What makes opioids so dangerous and addictive? Watch the video to find out more.
Opiates are highly addictive substances used for relieving pain. They range from prescription medications like morphine or oxycodone, to dangerous illegal drugs like heroin.
Opioid addiction begins in the first week of use.
Opioid use begins
Addiction symptoms can develop in as little as five days
Opioid use begins to affect work, hobbies, and relationships
Opioid use becomes
primary focus in life
Misusing prescription opioids can have serious consequences.
Taking too much, or taking someone else’s, can overwhelm your body and lead to difficulty breathing, loss of consciousness, or overdose.
Mixing with alcohol dramatically increases these risks and puts you at serious risk for overdose.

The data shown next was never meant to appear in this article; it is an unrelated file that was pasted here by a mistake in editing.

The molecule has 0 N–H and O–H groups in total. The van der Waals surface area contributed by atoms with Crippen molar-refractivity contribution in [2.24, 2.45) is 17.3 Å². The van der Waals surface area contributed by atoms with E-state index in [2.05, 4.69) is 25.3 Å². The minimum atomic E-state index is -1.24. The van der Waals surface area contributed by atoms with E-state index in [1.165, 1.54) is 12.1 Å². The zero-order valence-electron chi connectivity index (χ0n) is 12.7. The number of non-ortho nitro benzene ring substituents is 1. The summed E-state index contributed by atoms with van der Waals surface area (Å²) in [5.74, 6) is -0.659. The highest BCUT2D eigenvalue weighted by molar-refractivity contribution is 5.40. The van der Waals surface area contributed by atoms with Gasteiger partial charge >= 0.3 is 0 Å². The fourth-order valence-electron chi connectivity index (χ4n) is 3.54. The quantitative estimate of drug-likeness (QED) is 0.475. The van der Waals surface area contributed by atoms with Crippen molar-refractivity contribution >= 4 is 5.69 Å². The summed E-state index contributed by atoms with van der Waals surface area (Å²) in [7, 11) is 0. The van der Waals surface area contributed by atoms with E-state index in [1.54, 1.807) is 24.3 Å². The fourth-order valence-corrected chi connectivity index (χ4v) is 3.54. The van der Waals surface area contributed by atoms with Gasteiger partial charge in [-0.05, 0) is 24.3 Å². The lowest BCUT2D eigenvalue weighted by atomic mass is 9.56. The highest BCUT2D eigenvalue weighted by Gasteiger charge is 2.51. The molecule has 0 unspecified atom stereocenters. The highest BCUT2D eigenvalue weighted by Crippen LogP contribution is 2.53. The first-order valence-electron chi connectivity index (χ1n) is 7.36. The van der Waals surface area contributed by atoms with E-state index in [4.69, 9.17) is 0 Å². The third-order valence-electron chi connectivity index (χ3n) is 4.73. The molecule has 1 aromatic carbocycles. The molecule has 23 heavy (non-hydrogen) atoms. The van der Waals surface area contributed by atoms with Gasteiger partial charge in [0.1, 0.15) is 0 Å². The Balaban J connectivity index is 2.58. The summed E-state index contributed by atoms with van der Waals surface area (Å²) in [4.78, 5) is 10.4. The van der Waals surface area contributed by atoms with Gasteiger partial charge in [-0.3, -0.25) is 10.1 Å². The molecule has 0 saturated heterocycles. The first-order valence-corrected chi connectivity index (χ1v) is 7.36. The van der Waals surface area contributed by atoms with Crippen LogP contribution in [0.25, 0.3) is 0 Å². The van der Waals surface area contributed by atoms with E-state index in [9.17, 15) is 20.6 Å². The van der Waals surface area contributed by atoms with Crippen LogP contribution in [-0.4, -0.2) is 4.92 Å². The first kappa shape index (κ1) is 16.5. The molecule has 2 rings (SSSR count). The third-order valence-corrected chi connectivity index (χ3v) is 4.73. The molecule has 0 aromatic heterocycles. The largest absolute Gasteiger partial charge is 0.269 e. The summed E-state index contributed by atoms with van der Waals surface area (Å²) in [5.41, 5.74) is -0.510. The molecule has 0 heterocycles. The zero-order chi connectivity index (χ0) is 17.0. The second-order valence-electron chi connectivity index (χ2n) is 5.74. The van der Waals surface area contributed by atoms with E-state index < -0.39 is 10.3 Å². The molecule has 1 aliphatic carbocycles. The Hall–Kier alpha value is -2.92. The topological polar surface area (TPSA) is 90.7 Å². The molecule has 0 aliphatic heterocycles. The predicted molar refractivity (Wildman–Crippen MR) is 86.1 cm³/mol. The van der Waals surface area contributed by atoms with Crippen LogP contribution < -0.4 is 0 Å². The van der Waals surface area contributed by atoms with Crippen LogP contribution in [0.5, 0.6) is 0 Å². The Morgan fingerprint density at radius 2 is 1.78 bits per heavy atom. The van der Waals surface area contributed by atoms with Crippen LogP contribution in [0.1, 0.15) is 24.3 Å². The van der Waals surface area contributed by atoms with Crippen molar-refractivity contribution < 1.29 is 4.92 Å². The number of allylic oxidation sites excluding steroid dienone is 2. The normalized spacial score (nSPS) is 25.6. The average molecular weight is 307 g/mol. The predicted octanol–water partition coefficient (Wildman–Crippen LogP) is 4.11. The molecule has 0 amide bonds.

Alcohol and opioids are both depressants that slow your breathing and heart rate. Combining the two magnifies these effects. However, these changes are so subtle that an opioid overdose can look similar to sleeping. Watch the video to learn more.
When my arm stopped hurting, I had leftover pills. I tried selling them but got caught, now I’m being charged for dealing drugs.
The pain has been gone for a while, but my doctor keeps giving me refills, and now I‘m addicted. I keep needing more and more pills, and my risk of overdose keeps increasing.
I figured opioids can’t be THAT dangerous if a doctor gave them to me, so I decided to drink at a party after taking my prescription. While I was asleep, my organs shut down and I stopped breathing.